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GreatSchools Rating

Scholars To Leaders Academy

Charter | K-8

 

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Last modified
Community Rating

4 stars

Community Rating by Year
2014:
No new ratings
2013:
Based on 1 rating
2012:
Based on 2 ratings
2011:
Based on 6 ratings

Teacher quality

Principal leadership

Parent involvement

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12 reviews of this school


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Posted April 12, 2013

Poor test scores with reason. The teachers do not challenge their students to reach for the best. The few children who try to be leaders by example are bullied. Uniform polices are NOT enforced. My child went into this school with the expectation of structure and discipline - neither of which he found. No spelling homework. No science. No push for a gifted child to do more. Teachers have been known to take away another child's home lunch (consisting of chicken, fruit, carrots, and juice) in favor of the school provided lunch. Attitudes of the principal and staff are "If you do not like it, take your child to another school." My response is, "O.K. I will."
—Submitted by a parent


Posted August 11, 2012

I have four children at this school and my kids have a variety of needs and abilities. They love their school and all the work they get to do outside of the school through the Expeditionary Learning program they have started in the last couple of years. My kids feel loved and are able to discuss some great issues with us and are learning how to get along with other children through the character development that is throughout the community. There are morning meetings every day with the Principal and my kid tells me she talks to the principal whenever she has a problem and that she can visit the school counselor anytime she needs to. Their staff is always accessible and very kind-hearted. Some of the teachers are inexperienced but you find that at all schools. As long as my kids love learning we will stay here.
—Submitted by a parent


Posted April 26, 2012

This school is AMAZING and I'm thought to be quite a tough cookie when it comes to my approval on schools! We have two children with IEPs and another child who exceeds expectations when challenged. This school is such an enormous contrast from the ongoing battles we experienced at the other schools our children were enrolled in. They are an extremely well functioning school with very caring teachers and staff. SLA offers a close knit community who's teachers and school leadership welcome parental involvement and work as true team! Bullying is nearly non-existent due to small class sizes. SLA offers a personalized, circulating, hands on curriculum. They have gym and Spanish everyday, and they also do a level of whole person building. This school has a diverse population and they incorporate the exploration of different cultures in their daily teaching. The teachers and staff far exceed our expectations on a daily basis. I highly recommend this school for any parent of a child with a disability who is tired of fighting to obtain what their child needs and/or any parents who has a child that is not being challenged enough in school. Moving your children is well worth the adjustmen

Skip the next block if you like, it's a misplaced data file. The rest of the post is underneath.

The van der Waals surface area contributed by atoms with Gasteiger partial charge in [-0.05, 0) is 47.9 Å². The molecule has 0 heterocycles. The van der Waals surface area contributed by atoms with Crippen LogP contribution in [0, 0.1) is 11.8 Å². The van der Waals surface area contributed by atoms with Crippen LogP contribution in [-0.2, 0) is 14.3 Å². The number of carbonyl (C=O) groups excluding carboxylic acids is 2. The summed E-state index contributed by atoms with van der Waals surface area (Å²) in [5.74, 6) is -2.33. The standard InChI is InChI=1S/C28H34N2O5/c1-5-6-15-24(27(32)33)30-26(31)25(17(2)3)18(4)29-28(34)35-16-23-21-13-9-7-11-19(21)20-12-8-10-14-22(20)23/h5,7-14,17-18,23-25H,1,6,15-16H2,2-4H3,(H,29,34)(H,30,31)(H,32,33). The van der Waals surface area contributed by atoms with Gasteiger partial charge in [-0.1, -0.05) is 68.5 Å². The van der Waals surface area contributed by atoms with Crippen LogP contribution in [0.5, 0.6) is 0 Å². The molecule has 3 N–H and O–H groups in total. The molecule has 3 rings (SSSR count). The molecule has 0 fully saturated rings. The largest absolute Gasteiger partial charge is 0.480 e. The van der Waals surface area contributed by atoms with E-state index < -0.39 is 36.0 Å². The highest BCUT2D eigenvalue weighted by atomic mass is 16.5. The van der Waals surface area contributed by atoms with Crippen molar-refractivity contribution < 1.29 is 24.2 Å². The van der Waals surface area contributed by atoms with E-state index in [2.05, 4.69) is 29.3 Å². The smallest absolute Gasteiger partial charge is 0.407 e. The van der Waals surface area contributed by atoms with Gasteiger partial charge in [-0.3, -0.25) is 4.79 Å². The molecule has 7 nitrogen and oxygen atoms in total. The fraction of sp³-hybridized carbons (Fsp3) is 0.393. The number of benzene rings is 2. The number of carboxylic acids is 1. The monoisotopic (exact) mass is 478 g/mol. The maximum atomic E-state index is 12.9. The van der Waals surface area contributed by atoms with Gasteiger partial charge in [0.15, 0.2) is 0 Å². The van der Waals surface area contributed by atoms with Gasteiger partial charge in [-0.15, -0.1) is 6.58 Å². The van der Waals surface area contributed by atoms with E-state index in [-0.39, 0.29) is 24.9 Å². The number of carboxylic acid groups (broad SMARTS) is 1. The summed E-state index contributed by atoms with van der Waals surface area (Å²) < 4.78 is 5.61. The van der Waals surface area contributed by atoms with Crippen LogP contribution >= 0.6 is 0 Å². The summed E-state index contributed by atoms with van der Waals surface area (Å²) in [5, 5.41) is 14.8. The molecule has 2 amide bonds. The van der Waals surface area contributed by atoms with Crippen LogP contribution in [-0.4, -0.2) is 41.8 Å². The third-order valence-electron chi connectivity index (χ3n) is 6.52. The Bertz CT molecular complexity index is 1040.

—Submitted by a parent


Posted November 19, 2011

Great staff, great support, nice small, tight-knit school. If things change as our kindergartner gets older, I'll amend the review. Always good communications and concerns addressed quickly. Our daughter loves the art & music programs too. Highly recommended.
—Submitted by a parent


Posted August 30, 2011

My son is currently a third grader at Scholars to Leaders Academy. This is his third year at the school and I couldn't be happier! All of the teachers and staff members show great interest in the students and are very willing and eager to communicate with the parents on a regular basis. The programs and courses are great too! I love the fact that Spanish is taught to all grade levels at the school because I know that this is going to look great on my son's resume when the time comes. The reading program is excellent and I love that art, music and physical education are learned along with your math, science, social studies, etc. The teachers and staff also work with the students on social responsibility, which in my opinion makes them a rare gem. This school is not only out to help the student but also the families and community. I would (and have) recommend Scholars to Leaders Academy to anyone and everyone!
—Submitted by a parent


Posted August 29, 2011

My kids went there last year and it was an awsome experience. They would have gone there again this year except we moved out of state. My sons teacher worked a lot with my son to get him caught up to grade level. All the staff helped so much. My daughters teacher worked with her. My daughter is a quick learner and one of the top in her class. And their after school program helped out so much and my kids really enjoyed it. If I could have brought the school with me, I would have. Scholars To Leaders is the best school by far and will be hard to beat!!!
—Submitted by a parent


Posted July 22, 2011